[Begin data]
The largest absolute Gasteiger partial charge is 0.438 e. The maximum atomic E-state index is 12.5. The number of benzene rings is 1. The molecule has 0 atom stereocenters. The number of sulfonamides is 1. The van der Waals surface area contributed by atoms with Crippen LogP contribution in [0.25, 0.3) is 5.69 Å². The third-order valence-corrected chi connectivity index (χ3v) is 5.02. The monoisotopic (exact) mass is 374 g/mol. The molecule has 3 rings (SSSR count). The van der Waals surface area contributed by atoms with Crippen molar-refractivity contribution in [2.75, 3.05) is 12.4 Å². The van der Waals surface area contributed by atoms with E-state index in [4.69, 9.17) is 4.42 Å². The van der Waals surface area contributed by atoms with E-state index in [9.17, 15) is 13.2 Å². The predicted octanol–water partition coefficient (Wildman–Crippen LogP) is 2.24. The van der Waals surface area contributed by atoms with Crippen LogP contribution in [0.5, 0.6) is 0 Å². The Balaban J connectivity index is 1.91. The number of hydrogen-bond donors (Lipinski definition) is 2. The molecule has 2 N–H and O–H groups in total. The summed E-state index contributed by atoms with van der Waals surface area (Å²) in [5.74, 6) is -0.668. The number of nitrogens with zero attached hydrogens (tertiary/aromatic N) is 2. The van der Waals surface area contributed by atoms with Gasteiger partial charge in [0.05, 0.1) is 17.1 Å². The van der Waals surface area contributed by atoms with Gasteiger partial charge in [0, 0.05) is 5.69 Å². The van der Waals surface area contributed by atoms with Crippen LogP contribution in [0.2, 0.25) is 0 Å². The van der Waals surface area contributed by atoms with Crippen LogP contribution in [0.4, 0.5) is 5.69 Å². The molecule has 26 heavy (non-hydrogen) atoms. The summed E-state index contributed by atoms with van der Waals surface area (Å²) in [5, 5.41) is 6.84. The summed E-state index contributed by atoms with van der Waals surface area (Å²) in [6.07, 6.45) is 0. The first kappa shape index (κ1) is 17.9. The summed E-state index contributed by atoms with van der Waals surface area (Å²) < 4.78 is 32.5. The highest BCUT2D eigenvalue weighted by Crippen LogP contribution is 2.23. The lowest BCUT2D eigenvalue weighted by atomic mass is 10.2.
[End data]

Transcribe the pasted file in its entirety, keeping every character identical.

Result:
The largest absolute Gasteiger partial charge is 0.438 e. The maximum atomic E-state index is 12.5. The number of benzene rings is 1. The molecule has 0 atom stereocenters. The number of sulfonamides is 1. The van der Waals surface area contributed by atoms with Crippen LogP contribution in [0.25, 0.3) is 5.69 Å². The third-order valence-corrected chi connectivity index (χ3v) is 5.02. The monoisotopic (exact) mass is 374 g/mol. The molecule has 3 rings (SSSR count). The van der Waals surface area contributed by atoms with Crippen molar-refractivity contribution in [2.75, 3.05) is 12.4 Å². The van der Waals surface area contributed by atoms with E-state index in [4.69, 9.17) is 4.42 Å². The van der Waals surface area contributed by atoms with E-state index in [9.17, 15) is 13.2 Å². The predicted octanol–water partition coefficient (Wildman–Crippen LogP) is 2.24. The van der Waals surface area contributed by atoms with Crippen LogP contribution in [0.5, 0.6) is 0 Å². The Balaban J connectivity index is 1.91. The number of hydrogen-bond donors (Lipinski definition) is 2. The molecule has 2 N–H and O–H groups in total. The summed E-state index contributed by atoms with van der Waals surface area (Å²) in [5.74, 6) is -0.668. The number of nitrogens with zero attached hydrogens (tertiary/aromatic N) is 2. The van der Waals surface area contributed by atoms with Gasteiger partial charge in [0.05, 0.1) is 17.1 Å². The van der Waals surface area contributed by atoms with Gasteiger partial charge in [0, 0.05) is 5.69 Å². The van der Waals surface area contributed by atoms with Crippen LogP contribution in [0.2, 0.25) is 0 Å². The van der Waals surface area contributed by atoms with Crippen LogP contribution in [0.4, 0.5) is 5.69 Å². The molecule has 26 heavy (non-hydrogen) atoms. The summed E-state index contributed by atoms with van der Waals surface area (Å²) in [5, 5.41) is 6.84. The summed E-state index contributed by atoms with van der Waals surface area (Å²) in [6.07, 6.45) is 0. The first kappa shape index (κ1) is 17.9. The summed E-state index contributed by atoms with van der Waals surface area (Å²) < 4.78 is 32.5. The highest BCUT2D eigenvalue weighted by Crippen LogP contribution is 2.23. The lowest BCUT2D eigenvalue weighted by atomic mass is 10.2.